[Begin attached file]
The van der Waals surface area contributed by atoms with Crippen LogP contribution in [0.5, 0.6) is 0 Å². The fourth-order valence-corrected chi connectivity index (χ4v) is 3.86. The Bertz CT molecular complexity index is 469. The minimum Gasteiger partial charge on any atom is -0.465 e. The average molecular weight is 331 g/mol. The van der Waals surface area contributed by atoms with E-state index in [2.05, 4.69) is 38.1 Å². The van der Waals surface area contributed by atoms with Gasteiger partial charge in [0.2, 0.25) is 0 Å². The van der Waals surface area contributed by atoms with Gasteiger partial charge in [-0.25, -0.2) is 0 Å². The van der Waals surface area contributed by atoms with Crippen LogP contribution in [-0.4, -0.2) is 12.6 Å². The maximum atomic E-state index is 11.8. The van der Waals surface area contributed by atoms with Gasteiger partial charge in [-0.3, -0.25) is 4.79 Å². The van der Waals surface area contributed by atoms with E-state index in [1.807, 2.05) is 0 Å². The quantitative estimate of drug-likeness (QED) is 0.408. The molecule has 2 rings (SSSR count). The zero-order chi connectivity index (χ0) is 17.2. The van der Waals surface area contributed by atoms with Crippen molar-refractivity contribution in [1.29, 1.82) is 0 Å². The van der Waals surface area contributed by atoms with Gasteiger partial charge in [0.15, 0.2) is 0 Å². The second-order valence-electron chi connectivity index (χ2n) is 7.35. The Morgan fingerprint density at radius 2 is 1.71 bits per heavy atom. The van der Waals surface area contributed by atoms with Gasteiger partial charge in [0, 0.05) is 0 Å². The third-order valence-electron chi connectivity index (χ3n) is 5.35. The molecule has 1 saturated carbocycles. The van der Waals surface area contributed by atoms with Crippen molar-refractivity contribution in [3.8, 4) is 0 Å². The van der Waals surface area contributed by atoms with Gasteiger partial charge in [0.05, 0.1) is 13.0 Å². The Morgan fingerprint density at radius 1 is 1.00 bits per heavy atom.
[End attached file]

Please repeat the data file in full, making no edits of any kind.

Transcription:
The van der Waals surface area contributed by atoms with Crippen LogP contribution in [0.5, 0.6) is 0 Å². The fourth-order valence-corrected chi connectivity index (χ4v) is 3.86. The Bertz CT molecular complexity index is 469. The minimum Gasteiger partial charge on any atom is -0.465 e. The average molecular weight is 331 g/mol. The van der Waals surface area contributed by atoms with E-state index in [2.05, 4.69) is 38.1 Å². The van der Waals surface area contributed by atoms with Gasteiger partial charge in [0.2, 0.25) is 0 Å². The van der Waals surface area contributed by atoms with Gasteiger partial charge in [-0.25, -0.2) is 0 Å². The van der Waals surface area contributed by atoms with Crippen LogP contribution in [-0.4, -0.2) is 12.6 Å². The maximum atomic E-state index is 11.8. The van der Waals surface area contributed by atoms with Gasteiger partial charge in [-0.3, -0.25) is 4.79 Å². The van der Waals surface area contributed by atoms with E-state index in [1.807, 2.05) is 0 Å². The quantitative estimate of drug-likeness (QED) is 0.408. The molecule has 2 rings (SSSR count). The zero-order chi connectivity index (χ0) is 17.2. The van der Waals surface area contributed by atoms with Crippen molar-refractivity contribution in [1.29, 1.82) is 0 Å². The van der Waals surface area contributed by atoms with Gasteiger partial charge in [0.15, 0.2) is 0 Å². The second-order valence-electron chi connectivity index (χ2n) is 7.35. The Morgan fingerprint density at radius 2 is 1.71 bits per heavy atom. The van der Waals surface area contributed by atoms with Gasteiger partial charge in [0, 0.05) is 0 Å². The third-order valence-electron chi connectivity index (χ3n) is 5.35. The molecule has 1 saturated carbocycles. The van der Waals surface area contributed by atoms with Crippen molar-refractivity contribution in [3.8, 4) is 0 Å². The van der Waals surface area contributed by atoms with Gasteiger partial charge in [0.05, 0.1) is 13.0 Å². The Morgan fingerprint density at radius 1 is 1.00 bits per heavy atom.